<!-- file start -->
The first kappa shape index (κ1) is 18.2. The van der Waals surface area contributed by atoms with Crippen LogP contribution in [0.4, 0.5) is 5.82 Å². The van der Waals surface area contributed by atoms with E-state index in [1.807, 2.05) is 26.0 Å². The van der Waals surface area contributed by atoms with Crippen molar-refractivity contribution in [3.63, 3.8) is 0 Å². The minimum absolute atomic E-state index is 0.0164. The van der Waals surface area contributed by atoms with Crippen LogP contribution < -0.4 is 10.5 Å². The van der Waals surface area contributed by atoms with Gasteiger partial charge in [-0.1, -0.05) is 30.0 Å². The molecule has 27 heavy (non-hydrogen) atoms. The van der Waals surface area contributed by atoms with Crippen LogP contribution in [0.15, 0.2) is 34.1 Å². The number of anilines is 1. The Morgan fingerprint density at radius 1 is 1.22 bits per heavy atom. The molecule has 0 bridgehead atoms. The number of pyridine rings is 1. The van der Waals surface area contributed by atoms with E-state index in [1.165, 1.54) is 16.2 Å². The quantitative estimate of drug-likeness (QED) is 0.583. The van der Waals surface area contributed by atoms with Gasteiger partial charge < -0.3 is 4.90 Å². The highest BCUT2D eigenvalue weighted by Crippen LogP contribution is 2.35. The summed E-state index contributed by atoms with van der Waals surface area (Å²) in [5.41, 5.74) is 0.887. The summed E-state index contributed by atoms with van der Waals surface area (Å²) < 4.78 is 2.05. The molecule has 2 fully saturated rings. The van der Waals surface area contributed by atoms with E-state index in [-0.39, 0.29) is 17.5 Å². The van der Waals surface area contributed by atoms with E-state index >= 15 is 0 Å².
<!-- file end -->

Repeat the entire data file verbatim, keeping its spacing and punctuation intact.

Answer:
The first kappa shape index (κ1) is 18.2. The van der Waals surface area contributed by atoms with Crippen LogP contribution in [0.4, 0.5) is 5.82 Å². The van der Waals surface area contributed by atoms with E-state index in [1.807, 2.05) is 26.0 Å². The van der Waals surface area contributed by atoms with Crippen molar-refractivity contribution in [3.63, 3.8) is 0 Å². The minimum absolute atomic E-state index is 0.0164. The van der Waals surface area contributed by atoms with Crippen LogP contribution < -0.4 is 10.5 Å². The van der Waals surface area contributed by atoms with Gasteiger partial charge in [-0.1, -0.05) is 30.0 Å². The molecule has 27 heavy (non-hydrogen) atoms. The van der Waals surface area contributed by atoms with Crippen LogP contribution in [0.15, 0.2) is 34.1 Å². The number of anilines is 1. The Morgan fingerprint density at radius 1 is 1.22 bits per heavy atom. The molecule has 0 bridgehead atoms. The number of pyridine rings is 1. The van der Waals surface area contributed by atoms with E-state index in [1.165, 1.54) is 16.2 Å². The quantitative estimate of drug-likeness (QED) is 0.583. The van der Waals surface area contributed by atoms with Gasteiger partial charge < -0.3 is 4.90 Å². The highest BCUT2D eigenvalue weighted by Crippen LogP contribution is 2.35. The summed E-state index contributed by atoms with van der Waals surface area (Å²) in [5.41, 5.74) is 0.887. The summed E-state index contributed by atoms with van der Waals surface area (Å²) < 4.78 is 2.05. The molecule has 2 fully saturated rings. The van der Waals surface area contributed by atoms with E-state index in [-0.39, 0.29) is 17.5 Å². The van der Waals surface area contributed by atoms with E-state index >= 15 is 0 Å².